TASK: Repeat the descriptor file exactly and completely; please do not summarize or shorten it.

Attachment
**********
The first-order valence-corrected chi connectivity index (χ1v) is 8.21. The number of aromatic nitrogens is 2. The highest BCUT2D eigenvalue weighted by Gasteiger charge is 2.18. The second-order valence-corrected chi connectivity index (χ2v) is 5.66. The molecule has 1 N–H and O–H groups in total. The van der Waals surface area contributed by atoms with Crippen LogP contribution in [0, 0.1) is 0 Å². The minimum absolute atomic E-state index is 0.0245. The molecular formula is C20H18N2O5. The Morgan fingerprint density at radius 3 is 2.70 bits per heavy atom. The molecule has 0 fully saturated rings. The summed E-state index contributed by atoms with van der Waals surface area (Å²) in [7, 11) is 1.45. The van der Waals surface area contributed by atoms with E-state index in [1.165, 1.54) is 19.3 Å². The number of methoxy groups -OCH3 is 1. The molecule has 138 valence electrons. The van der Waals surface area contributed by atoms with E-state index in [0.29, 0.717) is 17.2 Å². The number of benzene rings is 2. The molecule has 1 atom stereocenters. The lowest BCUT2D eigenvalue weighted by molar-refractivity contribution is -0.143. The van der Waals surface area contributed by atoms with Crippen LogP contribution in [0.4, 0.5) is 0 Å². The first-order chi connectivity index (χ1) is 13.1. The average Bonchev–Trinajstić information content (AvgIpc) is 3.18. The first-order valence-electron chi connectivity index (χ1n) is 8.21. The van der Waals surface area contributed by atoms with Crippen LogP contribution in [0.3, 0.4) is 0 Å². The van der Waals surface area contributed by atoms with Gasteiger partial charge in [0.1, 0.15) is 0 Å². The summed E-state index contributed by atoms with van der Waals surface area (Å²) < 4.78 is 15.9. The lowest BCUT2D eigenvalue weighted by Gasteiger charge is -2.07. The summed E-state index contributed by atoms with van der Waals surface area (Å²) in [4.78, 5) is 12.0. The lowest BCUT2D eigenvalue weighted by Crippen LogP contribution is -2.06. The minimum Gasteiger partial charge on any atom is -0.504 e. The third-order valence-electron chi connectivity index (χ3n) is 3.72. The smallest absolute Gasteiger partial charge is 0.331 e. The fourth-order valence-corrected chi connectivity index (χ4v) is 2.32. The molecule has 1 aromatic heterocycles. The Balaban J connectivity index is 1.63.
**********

The first-order valence-corrected chi connectivity index (χ1v) is 8.21. The number of aromatic nitrogens is 2. The highest BCUT2D eigenvalue weighted by Gasteiger charge is 2.18. The second-order valence-corrected chi connectivity index (χ2v) is 5.66. The molecule has 1 N–H and O–H groups in total. The van der Waals surface area contributed by atoms with Crippen LogP contribution in [0, 0.1) is 0 Å². The minimum absolute atomic E-state index is 0.0245. The molecular formula is C20H18N2O5. The Morgan fingerprint density at radius 3 is 2.70 bits per heavy atom. The molecule has 0 fully saturated rings. The summed E-state index contributed by atoms with van der Waals surface area (Å²) in [7, 11) is 1.45. The van der Waals surface area contributed by atoms with E-state index in [1.165, 1.54) is 19.3 Å². The number of methoxy groups -OCH3 is 1. The molecule has 138 valence electrons. The van der Waals surface area contributed by atoms with E-state index in [0.29, 0.717) is 17.2 Å². The number of benzene rings is 2. The molecule has 1 atom stereocenters. The lowest BCUT2D eigenvalue weighted by molar-refractivity contribution is -0.143. The van der Waals surface area contributed by atoms with Crippen LogP contribution in [0.4, 0.5) is 0 Å². The first-order chi connectivity index (χ1) is 13.1. The average Bonchev–Trinajstić information content (AvgIpc) is 3.18. The first-order valence-electron chi connectivity index (χ1n) is 8.21. The van der Waals surface area contributed by atoms with Crippen LogP contribution in [0.3, 0.4) is 0 Å². The van der Waals surface area contributed by atoms with Gasteiger partial charge in [0.1, 0.15) is 0 Å². The summed E-state index contributed by atoms with van der Waals surface area (Å²) < 4.78 is 15.9. The lowest BCUT2D eigenvalue weighted by Gasteiger charge is -2.07. The summed E-state index contributed by atoms with van der Waals surface area (Å²) in [4.78, 5) is 12.0. The lowest BCUT2D eigenvalue weighted by Crippen LogP contribution is -2.06. The minimum Gasteiger partial charge on any atom is -0.504 e. The third-order valence-electron chi connectivity index (χ3n) is 3.72. The smallest absolute Gasteiger partial charge is 0.331 e. The fourth-order valence-corrected chi connectivity index (χ4v) is 2.32. The molecule has 1 aromatic heterocycles. The Balaban J connectivity index is 1.63.